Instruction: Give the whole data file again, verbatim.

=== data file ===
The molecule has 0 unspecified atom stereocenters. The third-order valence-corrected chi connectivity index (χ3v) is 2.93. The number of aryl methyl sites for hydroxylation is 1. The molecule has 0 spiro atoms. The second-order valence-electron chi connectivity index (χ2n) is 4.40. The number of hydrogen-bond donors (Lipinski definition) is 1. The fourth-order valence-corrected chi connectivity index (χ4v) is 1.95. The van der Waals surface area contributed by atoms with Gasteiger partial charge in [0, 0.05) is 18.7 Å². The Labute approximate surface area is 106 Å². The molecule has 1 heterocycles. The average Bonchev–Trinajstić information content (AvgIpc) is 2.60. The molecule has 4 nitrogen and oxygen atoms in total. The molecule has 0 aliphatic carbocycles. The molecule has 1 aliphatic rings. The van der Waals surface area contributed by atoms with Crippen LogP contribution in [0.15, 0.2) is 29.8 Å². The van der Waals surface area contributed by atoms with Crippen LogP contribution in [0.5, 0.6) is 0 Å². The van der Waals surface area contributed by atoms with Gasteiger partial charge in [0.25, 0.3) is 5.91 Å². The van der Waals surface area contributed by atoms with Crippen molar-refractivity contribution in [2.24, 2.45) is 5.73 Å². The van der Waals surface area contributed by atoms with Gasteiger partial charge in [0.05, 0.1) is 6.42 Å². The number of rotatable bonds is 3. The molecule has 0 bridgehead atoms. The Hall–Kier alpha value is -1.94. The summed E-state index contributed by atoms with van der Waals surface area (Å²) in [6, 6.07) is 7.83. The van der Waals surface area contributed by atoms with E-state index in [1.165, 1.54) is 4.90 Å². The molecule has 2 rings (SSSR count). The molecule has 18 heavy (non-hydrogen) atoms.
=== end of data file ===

The molecule has 0 unspecified atom stereocenters. The third-order valence-corrected chi connectivity index (χ3v) is 2.93. The number of aryl methyl sites for hydroxylation is 1. The molecule has 0 spiro atoms. The second-order valence-electron chi connectivity index (χ2n) is 4.40. The number of hydrogen-bond donors (Lipinski definition) is 1. The fourth-order valence-corrected chi connectivity index (χ4v) is 1.95. The van der Waals surface area contributed by atoms with Gasteiger partial charge in [0, 0.05) is 18.7 Å². The Labute approximate surface area is 106 Å². The molecule has 1 heterocycles. The average Bonchev–Trinajstić information content (AvgIpc) is 2.60. The molecule has 4 nitrogen and oxygen atoms in total. The molecule has 0 aliphatic carbocycles. The molecule has 1 aliphatic rings. The van der Waals surface area contributed by atoms with Crippen LogP contribution in [0.15, 0.2) is 29.8 Å². The van der Waals surface area contributed by atoms with Crippen LogP contribution in [0.5, 0.6) is 0 Å². The van der Waals surface area contributed by atoms with Gasteiger partial charge in [0.25, 0.3) is 5.91 Å². The van der Waals surface area contributed by atoms with Crippen molar-refractivity contribution in [2.24, 2.45) is 5.73 Å². The van der Waals surface area contributed by atoms with Gasteiger partial charge in [0.05, 0.1) is 6.42 Å². The number of rotatable bonds is 3. The molecule has 0 bridgehead atoms. The Hall–Kier alpha value is -1.94. The summed E-state index contributed by atoms with van der Waals surface area (Å²) in [6, 6.07) is 7.83. The van der Waals surface area contributed by atoms with E-state index in [1.165, 1.54) is 4.90 Å². The molecule has 2 rings (SSSR count). The molecule has 18 heavy (non-hydrogen) atoms.